At The Opera, Jacques Halevy's La Juive (1989), September 3, 2022
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La Juive (The Jewess) is a grand opera in five acts by Jacques Fromental Halévy to an original French libretto by Eugène Scribe. It was first performed at the Opéra, Paris, on February 23, 1835.
La Juive was one of the most popular and admired operas of the 19th century.
Because of the story of an impossible love between a Christian man and a Jewish woman, the work has been seen by some as a plea for religious tolerance, in much the same spirit as Nathan the Wise, which premiered in 1779, Giacomo Meyerbeer's Les Huguenots which premiered in 1836, a year after La Juive, as well as the 1819 novel Ivanhoe by Sir Walter Scott which deals with the same theme. At the time of composition, the July Monarchy had liberalised religious practices in France. Meyerbeer and Fromental Halévy were both Jewish, and storylines dealing with topics of tolerance were common in their operas. Reviews of the initial performances show that journalists of the period responded to the liberalism and to the perceived anti-clericalism of Scribe's text rather than to any specifically Jewish theme.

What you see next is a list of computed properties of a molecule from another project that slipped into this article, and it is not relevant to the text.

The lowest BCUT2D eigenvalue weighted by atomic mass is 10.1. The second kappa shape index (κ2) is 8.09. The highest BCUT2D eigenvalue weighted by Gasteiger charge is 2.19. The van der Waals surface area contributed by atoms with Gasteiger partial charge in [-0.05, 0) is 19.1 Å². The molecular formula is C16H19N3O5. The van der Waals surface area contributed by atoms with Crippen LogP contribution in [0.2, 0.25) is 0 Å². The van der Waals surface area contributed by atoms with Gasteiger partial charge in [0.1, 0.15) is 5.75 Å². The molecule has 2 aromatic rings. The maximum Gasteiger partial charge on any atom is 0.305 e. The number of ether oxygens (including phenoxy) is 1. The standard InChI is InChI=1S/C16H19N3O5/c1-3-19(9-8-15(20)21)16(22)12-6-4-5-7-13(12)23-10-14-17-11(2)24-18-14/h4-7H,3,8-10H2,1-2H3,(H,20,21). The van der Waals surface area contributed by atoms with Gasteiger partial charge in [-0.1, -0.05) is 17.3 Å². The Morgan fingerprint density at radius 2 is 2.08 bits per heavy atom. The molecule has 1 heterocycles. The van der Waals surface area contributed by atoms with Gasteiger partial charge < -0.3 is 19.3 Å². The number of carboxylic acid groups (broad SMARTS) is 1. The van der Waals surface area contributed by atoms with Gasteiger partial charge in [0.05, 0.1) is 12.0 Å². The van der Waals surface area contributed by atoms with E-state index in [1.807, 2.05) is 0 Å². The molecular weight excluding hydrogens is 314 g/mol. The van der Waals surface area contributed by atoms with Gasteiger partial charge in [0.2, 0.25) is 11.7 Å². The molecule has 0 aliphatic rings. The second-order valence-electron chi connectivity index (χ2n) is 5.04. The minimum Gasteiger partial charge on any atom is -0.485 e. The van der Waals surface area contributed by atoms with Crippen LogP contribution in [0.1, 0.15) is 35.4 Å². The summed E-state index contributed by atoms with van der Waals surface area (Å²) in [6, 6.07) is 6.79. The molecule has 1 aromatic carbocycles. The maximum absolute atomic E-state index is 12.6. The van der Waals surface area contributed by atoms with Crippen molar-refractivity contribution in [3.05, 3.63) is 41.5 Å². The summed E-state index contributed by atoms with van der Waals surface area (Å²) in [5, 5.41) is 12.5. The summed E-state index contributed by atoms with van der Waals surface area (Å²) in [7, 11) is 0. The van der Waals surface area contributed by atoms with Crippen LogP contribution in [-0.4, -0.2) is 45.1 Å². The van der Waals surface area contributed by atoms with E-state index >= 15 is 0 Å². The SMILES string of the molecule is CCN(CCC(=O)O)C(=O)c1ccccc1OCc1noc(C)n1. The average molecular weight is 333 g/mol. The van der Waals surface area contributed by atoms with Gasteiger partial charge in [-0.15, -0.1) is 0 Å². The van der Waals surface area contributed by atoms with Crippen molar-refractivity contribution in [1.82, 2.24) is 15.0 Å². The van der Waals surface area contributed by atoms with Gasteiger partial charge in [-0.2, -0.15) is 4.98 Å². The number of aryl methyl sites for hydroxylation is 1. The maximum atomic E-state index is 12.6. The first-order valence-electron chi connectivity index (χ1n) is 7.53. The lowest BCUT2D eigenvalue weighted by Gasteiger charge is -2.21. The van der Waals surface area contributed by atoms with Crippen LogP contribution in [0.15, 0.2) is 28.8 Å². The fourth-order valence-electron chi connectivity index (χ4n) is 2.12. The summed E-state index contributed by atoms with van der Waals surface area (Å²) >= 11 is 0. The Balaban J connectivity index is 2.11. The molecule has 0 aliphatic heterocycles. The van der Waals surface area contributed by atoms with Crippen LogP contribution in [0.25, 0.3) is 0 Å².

Some believe that the libretto of La Juive was designed to provoke audiences to reassess the status of Jews in French society. Others believe that the clichéd portrayal of the Jew Eléazar as secretive, vengeful and materialistic does not bear out this interpretation.
Rachel - Julia Varady
Eleazar - Jose Carreras
La Princesse Eudoxie - June Anderson
Leopold - Dalmacio Gonzales
Cardinal - Ferruccio Furlanetto
Antonio De Almeida - conductor
Phillips CD - 1989
Cavalleria rusticana, opera Intemezzo
Czecho-Slovak Radio Symphony; Ondrej Lenard, conductor
Philharmonia Orchestra Julia Varady
Rachel quand du Seigneur